By: Kurt Schlichter – townhall.com – March 26, 2018
Remember the Kobayashi Maru scene in Star Trek II: The Wrath of Khan? Sometimes, you end up with no good options. Donald Trump just had that happen to him with the omnibus abomination, though don’t be fooled by the passive voice – he deserves some blame for letting it come to this. The absolutely essential military spending was wrapped in a fat suit of glistening, rancid pork, and the congressional rats had already abandoned ship and fled out of town when it was dumped on his desk. So he had a stark choice. Trump could sign it, and enrage his base but ensure our military could prepare for the wars looming on the horizon. Or he could veto it, and launch a government shutdown with about 0% of succeeding in getting a significantly better deal.
Trump chose the least worst of two bad options, and I, for one, refuse to lose my mind over it.
This was a last minute congressional jam-down of a swamp-generated monstrosity, and Trump deserves a slice of the blame for not seeing it coming. He evidently failed to ensure that his priorities and preferences were included as this sausage was being made, and suddenly the whole thing dropped on him (and us) seemingly out of nowhere and became a thing overnight. Except it wasn’t overnight. This train had been coming down the tracks for three months; the Congressional weasels succeeded in sneaking it in right before they ditched town. Trump is liable for letting himself be put in that position, but the GOP leadership is responsible for putting him there.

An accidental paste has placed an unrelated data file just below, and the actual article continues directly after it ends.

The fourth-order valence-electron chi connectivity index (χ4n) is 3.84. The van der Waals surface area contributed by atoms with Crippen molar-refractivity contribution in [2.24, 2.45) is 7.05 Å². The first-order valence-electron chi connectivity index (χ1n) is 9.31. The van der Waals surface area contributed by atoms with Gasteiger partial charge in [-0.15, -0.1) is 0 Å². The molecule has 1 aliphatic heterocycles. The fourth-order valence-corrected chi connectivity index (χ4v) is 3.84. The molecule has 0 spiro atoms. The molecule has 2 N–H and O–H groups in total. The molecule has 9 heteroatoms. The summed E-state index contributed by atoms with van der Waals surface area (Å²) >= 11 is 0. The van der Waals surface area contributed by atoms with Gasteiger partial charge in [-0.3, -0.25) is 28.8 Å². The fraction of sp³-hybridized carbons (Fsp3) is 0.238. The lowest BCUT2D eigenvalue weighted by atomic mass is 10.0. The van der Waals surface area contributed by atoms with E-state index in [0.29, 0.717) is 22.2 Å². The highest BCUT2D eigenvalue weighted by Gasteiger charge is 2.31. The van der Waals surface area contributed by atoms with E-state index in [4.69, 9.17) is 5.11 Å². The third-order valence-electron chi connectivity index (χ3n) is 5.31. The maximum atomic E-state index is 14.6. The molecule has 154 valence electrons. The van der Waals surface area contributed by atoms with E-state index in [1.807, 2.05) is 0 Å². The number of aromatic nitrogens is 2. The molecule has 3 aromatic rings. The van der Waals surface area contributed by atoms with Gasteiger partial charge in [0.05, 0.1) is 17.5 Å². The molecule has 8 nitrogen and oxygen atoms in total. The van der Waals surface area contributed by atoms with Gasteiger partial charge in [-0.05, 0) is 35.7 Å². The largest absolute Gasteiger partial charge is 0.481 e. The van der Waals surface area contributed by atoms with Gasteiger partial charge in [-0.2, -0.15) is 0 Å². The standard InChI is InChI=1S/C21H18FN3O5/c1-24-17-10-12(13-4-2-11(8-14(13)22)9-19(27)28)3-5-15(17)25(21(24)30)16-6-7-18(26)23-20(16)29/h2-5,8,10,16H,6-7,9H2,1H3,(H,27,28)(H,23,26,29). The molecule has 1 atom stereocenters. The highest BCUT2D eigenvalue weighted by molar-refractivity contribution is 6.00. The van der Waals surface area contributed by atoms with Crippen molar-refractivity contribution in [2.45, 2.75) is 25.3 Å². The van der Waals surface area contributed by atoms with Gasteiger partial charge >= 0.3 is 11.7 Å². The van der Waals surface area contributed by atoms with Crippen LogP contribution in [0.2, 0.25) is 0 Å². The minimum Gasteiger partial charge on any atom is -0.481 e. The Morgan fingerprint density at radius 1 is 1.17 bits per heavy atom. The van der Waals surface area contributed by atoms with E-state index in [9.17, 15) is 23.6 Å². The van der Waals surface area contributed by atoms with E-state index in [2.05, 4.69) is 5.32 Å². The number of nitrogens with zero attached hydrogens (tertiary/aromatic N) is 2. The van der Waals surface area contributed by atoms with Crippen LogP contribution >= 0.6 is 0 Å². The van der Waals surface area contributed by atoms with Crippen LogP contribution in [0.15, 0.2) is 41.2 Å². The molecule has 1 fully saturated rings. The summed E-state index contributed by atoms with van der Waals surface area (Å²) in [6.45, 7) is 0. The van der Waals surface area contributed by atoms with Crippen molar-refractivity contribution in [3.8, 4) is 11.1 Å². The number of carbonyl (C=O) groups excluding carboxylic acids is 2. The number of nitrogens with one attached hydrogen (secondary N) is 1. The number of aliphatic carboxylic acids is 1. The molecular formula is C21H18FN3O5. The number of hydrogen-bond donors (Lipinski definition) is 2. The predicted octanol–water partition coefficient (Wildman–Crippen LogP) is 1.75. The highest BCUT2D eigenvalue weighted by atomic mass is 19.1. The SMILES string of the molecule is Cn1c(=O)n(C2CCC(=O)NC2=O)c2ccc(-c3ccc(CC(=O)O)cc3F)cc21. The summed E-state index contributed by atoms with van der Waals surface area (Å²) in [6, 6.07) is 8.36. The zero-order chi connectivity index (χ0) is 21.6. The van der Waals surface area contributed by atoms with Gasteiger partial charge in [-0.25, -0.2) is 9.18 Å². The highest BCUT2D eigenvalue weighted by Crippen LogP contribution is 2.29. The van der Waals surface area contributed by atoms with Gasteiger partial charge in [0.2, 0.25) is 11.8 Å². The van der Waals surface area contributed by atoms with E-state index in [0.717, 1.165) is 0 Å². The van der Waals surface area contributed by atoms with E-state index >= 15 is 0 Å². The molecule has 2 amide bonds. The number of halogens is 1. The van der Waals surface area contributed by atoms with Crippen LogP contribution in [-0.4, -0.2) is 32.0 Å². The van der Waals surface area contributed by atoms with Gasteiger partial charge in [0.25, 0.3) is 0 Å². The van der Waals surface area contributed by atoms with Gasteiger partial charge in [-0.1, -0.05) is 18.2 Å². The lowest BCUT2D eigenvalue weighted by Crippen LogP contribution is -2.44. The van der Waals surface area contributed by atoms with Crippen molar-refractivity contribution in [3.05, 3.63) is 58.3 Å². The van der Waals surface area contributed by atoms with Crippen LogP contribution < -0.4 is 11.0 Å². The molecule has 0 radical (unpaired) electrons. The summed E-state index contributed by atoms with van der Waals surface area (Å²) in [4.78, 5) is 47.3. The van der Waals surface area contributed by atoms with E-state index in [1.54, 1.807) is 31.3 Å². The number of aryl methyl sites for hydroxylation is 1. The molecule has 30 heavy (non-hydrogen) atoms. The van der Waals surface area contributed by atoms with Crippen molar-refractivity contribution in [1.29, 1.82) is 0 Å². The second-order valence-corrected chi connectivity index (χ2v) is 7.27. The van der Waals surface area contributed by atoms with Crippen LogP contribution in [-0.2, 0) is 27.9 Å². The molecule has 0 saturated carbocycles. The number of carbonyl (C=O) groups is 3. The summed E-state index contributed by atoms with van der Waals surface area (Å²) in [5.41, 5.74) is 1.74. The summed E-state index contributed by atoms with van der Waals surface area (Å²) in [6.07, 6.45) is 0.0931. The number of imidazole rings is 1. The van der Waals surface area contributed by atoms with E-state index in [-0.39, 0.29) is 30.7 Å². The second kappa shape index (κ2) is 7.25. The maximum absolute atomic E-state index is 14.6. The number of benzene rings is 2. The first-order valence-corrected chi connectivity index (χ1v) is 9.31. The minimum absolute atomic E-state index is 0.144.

Now, the people who hate Trump anyway – many of whom would have squeed with squishy glee had Presidents Jeb! or Foamy Marco signed the bill – were delighted for a chance to scream “BETRAYAL! TURNCOAT!” about this choice. For many of them, this is just another chance to try to tear apart the Republican coalition that rejected them – many still dream of someday getting a slot in a Ben Sasse administration. But none of them offered a game plan for an alternative.
What was the alternative?
Step One: Veto the Bill
Step Two: ?
Step Three: Congress Passes Conservative Spending Bill We All Love
If anyone can explain Step Two to me, I’d sure appreciate it. After all, that’s kind of the key step, and no one seems to have a good answer for what it might have consisted of. The simple fact is that while the GOP has a majority, conservatives do not. Step Two can’t be “Wishing” or “Wanting” or “Waving the Magic Wand.” If you think a government shutdown caused by Trump’s veto would result in a better outcome, well, that requires some explanation. I’d be interested to see a citation to a governmental shutdown that the shutter downer won. There isn’t one; people like us love government shutdowns because we think the government stinks, but the rest of America doesn’t.
It just doesn’t. I don’t want that to be the truth, and I don’t like it, but that’s how it is. We are not yet an unassailable majority, and the United States is not yet the dictatorship the left desires, so we cannot just decree that our wishes become reality. We have to compromise and make deals. And it’s annoying as hell.
This is an over-compromise and a bad deal. This bill is not what Trump promised and not what we voted for. The base is mad. Furious. And it has a right to be.
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